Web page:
Long before Elvis’ hips, Hendrix’s flaming Strat anthems and whatever other oft-cited pop-culture paradigm shifts you cite often, folk music was the genuine voice and vehicle of revolution, an underground news service and a rallying cry. With its well-worn populist forms, folk lends itself to narrative, to the transmission of cultural currents and the safekeeping of experiences and traditions that might otherwise be trampled and forgotten. Folk’s revolutionary calling in the 20th century was paradoxical: the daring to question the inevitability of progress and its hard-sell assumptions of universal betterment. Folk is radical in its critique, reactionary in its prescriptions.
Unlike in pop and rock, change within the mainstream folk music tradition itself does not typically happen via revolution and overthrow. The new generation does not oust the last, which must then sit in social limbo until it comes ripe for retro revival. The old folks come along, as do the grandkids. Change does happen, but more through family accretion and a creeping assimilation of the new – one often met with caution and reserve. Preservation and resistance are enmeshed in the mission of folk music, giving it a rhythm of change somewhat out of sync with the rest of the pop culture.
The second annual Winter Hoot at the Ashokan Center offers up a focused and thoughtfully curated lineup of new folk luminaries and Catskill stalwarts, most with local connections and national credentials. The Hoot’s organizers, the Americana duo Mike + Ruthy, have crafted this roster with a kind of cultural perfect pitch, balancing tradition and innovation in a way that expresses folk and roots music’s complex and somewhat counterintuitive relationship with tradition and change.
Often in folk, the way forward is back, and this is its chief difference from its cousin, the country music genre. When 21st-century country music kids want to hip up and relevate, they gate the snares, crank the amps and explore the judicious use of the vocoder and jingoistic rapping, aiming for the now and finally arriving, after much study, to the early 1990s. But in folk, young acts often explore new ground by reaching further into the past for “fresh” – meaning older, weirder and less familiar – source materials, icons and identities.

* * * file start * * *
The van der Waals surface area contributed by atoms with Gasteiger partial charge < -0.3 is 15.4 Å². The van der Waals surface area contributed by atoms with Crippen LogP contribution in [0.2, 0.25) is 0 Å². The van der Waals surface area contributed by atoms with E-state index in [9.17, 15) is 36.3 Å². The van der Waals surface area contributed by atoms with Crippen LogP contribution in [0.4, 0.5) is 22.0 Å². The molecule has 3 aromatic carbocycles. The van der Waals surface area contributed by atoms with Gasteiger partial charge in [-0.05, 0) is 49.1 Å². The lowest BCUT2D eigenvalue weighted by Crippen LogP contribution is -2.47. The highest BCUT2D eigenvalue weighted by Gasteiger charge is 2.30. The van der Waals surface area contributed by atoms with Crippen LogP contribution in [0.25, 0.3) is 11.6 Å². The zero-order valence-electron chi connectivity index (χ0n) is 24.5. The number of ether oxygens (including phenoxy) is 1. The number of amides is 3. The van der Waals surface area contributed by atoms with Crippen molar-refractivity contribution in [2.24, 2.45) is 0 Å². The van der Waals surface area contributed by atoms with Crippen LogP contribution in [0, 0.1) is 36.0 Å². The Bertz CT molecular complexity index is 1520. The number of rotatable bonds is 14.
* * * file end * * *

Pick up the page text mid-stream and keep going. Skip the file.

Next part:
And you end up with more delicious folk paradox. Consider Mike + Ruthy themselves, whose whispery close harmonies are deployed atop all manner of folk, blues and jangle pop settings. At this stage of their career, they are closer to the old guard than to New Wave; but in their sound, they come off like the progressives and the fusionists, the assimilators and pop conspirators of this scene – whereas some of the younger acts on the bill seem to have arrived straight from the hills via time machine or Alan Lomax’s field mics.
The Hoot’s three days give us Mike + Ruthy as well as their progenitor, Jay Ungar, and Molly Mason; music for kids by Grammy-nominated Elizabeth Mitchell and music by kids, the ubiquitous kids of Paul Green’s Rock Academy; winking, stylized roots rummaging by Brooklyn’s the Sweetback Sisters; and the earnest, earthy acoustic folk of the young men in North Carolina’s Deep Chatham.
In addition to three days of music, find local food and beer, a community farmers’ market, guided hikes and blacksmith classes (provided by Ashokan Center environmental educators), an Environmental Fair, crafts and much more. The event is a fundraiser for the Ashokan Center’s Environmental Education programs for regional schools. Proceeds help kids attend programs in nature, history, music and art. The Hoot is only in its second season, but it is heir to the lasting legacy of Catskill roots music and to the folk music tradition of activism, community and resistance.
Winter Hoot, February 7-9, $45, kids 12 & under/volunteers free, onsite lodging available, Ashokan Center, 477 Beaverkill Road, Olivebridge; www.homeofthehoot.com.